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Do others on this forum run into these kinds of problems???
Old 16th January 2019
  #1
Do others on this forum run into these kinds of problems???

Been getting in a lot of transfer/restoration work. People bring in 4 to 13 reel to reel tapes and want an estimate of how much the transfer/restoration is going to cost. I ask them what speed and track configurations are and they shrug their shoulders and say "I don't know" I look at the boxes and the tapes and see they are so many feet but without knowing the speed and the track configuration it is impossible to "estimate" their length. Recently I got in some tapes that were recorded at 7.5. 3.75 and 15 ips all on the same tape. The track configurations were mono full track, 1/4 track stereo recorded in two directions and 1/2 track mono also recorded in two directions again on the same tape. It was a 10.5 in reel and the tape formulations were all over the place from Scotch 111 to what I assume was Ampex or Scotch back coated tapes. It seems that some one just spliced random tapes together to make a big reel. What do others do it this type of situation? Thanks in advance!
Old 17th January 2019
  #2
Mastering Moderator
 
Riccardo's Avatar
For me it depends on the type of customer. Those mixed up formats, rarely in one reel moe common in mixed batches of reels are from label doing reissues of out of rint titles or neverbefore released material, mostly on vinyl, sometimes with a "digital release option" on top of it. In this case I factor the "surprises" or potential time consuming challenges in the bulk price.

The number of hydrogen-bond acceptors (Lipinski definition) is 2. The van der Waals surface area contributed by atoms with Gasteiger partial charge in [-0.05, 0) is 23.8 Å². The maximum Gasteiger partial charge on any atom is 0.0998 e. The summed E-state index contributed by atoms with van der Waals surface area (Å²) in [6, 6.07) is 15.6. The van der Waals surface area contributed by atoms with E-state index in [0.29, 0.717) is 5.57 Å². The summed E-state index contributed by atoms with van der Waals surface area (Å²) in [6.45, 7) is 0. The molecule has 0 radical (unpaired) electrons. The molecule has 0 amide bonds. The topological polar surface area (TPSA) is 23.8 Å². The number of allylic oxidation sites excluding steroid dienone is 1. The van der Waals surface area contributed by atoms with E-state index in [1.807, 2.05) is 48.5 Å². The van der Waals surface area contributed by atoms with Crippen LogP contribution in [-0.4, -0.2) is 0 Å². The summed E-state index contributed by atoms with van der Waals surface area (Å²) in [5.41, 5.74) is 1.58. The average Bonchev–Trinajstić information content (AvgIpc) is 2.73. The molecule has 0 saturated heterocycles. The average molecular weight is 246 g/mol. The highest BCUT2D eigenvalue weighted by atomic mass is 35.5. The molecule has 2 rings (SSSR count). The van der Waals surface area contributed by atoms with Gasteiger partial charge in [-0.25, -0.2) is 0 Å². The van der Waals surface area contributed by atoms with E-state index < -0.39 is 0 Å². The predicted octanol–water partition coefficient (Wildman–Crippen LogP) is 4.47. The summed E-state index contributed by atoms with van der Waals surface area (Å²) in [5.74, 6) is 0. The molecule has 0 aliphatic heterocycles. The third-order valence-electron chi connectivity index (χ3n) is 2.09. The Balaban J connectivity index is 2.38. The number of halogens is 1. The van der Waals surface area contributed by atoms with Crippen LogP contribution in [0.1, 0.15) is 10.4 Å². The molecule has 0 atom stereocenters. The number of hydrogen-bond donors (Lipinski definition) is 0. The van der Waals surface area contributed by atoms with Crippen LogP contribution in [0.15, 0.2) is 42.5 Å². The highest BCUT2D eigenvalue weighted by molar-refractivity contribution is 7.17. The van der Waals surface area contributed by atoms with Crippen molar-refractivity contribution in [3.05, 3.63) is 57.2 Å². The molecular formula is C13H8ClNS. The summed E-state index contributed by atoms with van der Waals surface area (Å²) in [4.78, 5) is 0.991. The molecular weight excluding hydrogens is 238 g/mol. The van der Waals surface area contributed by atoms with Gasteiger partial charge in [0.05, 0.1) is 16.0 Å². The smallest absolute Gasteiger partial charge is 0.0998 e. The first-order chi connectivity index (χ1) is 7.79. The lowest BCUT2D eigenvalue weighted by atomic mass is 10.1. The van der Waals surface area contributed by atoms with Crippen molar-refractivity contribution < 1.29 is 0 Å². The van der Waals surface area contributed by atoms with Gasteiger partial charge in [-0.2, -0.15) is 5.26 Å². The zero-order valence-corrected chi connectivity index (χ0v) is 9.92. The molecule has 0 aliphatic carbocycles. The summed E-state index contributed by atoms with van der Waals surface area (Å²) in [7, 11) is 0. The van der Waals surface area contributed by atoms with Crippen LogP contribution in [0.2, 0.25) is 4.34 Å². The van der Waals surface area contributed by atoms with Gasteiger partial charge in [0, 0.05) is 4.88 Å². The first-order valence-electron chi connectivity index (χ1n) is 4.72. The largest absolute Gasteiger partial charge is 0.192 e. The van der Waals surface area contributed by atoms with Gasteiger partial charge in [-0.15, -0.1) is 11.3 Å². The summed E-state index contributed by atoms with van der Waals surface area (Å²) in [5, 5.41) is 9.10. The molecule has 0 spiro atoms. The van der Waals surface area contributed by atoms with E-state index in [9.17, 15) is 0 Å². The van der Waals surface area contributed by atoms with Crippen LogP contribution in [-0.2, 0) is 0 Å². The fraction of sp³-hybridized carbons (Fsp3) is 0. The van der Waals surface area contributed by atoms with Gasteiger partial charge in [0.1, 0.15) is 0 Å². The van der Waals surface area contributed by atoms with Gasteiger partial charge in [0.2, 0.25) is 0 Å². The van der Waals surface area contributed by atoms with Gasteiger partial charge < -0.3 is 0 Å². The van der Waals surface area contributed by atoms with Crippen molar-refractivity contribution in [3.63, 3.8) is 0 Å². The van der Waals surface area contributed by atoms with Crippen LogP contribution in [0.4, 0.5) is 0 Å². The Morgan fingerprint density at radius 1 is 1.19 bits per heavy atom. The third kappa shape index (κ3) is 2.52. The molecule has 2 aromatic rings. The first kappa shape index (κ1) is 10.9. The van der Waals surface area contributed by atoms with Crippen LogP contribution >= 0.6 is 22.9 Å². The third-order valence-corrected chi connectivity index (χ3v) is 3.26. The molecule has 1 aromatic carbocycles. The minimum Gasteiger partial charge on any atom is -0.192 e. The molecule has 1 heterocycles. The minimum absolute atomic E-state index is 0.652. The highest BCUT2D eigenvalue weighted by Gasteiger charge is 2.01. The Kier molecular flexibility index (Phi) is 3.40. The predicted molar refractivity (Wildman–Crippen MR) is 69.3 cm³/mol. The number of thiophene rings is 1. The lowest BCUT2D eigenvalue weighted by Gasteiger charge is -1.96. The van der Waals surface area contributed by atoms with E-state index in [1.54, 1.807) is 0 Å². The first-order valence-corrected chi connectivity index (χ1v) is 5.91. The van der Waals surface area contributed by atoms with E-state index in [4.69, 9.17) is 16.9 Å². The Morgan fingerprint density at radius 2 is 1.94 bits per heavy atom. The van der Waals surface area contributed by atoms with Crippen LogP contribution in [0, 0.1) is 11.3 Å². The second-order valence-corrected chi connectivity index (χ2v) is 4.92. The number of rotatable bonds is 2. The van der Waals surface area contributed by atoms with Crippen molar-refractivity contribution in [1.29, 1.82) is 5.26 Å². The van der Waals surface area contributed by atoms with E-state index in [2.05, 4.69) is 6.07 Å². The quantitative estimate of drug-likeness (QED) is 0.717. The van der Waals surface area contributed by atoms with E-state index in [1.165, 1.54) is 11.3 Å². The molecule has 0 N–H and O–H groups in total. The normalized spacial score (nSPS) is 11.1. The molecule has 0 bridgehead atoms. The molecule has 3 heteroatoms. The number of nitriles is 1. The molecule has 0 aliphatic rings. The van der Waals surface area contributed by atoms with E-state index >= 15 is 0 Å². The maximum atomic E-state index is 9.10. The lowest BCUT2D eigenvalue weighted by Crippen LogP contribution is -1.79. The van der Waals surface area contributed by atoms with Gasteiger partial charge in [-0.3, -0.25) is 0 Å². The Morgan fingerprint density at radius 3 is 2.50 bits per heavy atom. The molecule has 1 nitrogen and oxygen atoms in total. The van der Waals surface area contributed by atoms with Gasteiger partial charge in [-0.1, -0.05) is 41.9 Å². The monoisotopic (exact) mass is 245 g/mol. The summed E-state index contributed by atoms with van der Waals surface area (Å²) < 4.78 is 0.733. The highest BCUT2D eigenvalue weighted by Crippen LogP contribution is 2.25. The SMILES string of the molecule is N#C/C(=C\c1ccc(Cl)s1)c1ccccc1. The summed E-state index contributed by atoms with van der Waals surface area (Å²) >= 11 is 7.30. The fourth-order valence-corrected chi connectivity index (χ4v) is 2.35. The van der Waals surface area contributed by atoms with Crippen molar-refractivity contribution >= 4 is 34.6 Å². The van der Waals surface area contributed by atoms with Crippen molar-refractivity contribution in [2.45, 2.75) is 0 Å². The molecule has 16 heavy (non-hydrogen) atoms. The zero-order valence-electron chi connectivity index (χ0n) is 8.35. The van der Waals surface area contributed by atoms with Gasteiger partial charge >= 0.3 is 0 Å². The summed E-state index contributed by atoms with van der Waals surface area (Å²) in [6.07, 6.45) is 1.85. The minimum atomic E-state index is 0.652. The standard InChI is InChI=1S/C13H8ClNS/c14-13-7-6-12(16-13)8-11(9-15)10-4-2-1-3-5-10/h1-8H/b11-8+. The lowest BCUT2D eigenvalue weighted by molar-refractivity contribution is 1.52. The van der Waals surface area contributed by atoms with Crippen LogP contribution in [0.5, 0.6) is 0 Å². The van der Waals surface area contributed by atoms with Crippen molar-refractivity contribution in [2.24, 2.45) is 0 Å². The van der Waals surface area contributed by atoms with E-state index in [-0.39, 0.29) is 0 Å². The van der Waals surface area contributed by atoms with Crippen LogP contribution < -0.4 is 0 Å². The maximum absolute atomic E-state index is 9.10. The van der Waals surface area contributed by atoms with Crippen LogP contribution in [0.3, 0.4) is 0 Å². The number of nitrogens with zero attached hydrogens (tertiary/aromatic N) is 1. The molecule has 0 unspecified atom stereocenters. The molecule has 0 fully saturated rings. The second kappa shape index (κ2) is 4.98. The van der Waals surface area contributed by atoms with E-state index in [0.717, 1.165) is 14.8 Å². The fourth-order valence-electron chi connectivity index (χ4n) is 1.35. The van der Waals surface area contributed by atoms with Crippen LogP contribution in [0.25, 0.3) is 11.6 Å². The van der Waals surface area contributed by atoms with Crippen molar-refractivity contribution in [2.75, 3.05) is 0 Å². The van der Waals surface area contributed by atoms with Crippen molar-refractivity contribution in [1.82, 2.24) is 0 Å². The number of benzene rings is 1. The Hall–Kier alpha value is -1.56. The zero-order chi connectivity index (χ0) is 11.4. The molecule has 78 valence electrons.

If it is a single non returnong customr it is difficult to give an estimate of costs. Possibly charge the double of what it would cost if it were a single speed, single eq single format tape?
Old 17th January 2019
  #3
Lives for gear
I've been doing much more of this type of work recently. I have two approaches. If someone calls me about a studio tape but otherwise knowing very little about the tape I'll quote my maximum price but explain that I would reduce the price if the tape turns out to be short and simple to transfer.

My other approach that I often take with domestic tapes is to charge per hour of material. For these tapes I don't try to adjust the eq to match each section of tape so the customer gets a straight translation of the whole tape.

Canny customers will be able to furnish me with more info - often sending detailed pictures of the boxes which means that I can give them a more accurate quote.
Old 4 days ago
  #4
Lives for gear
 

For a "random box of tapes" I do a first couple hours consultation, which gets added into the price at the end.

Scares off the timewasters... I've had a few.

One once said "now I'm here can't you just do it". Cheeky bugger!
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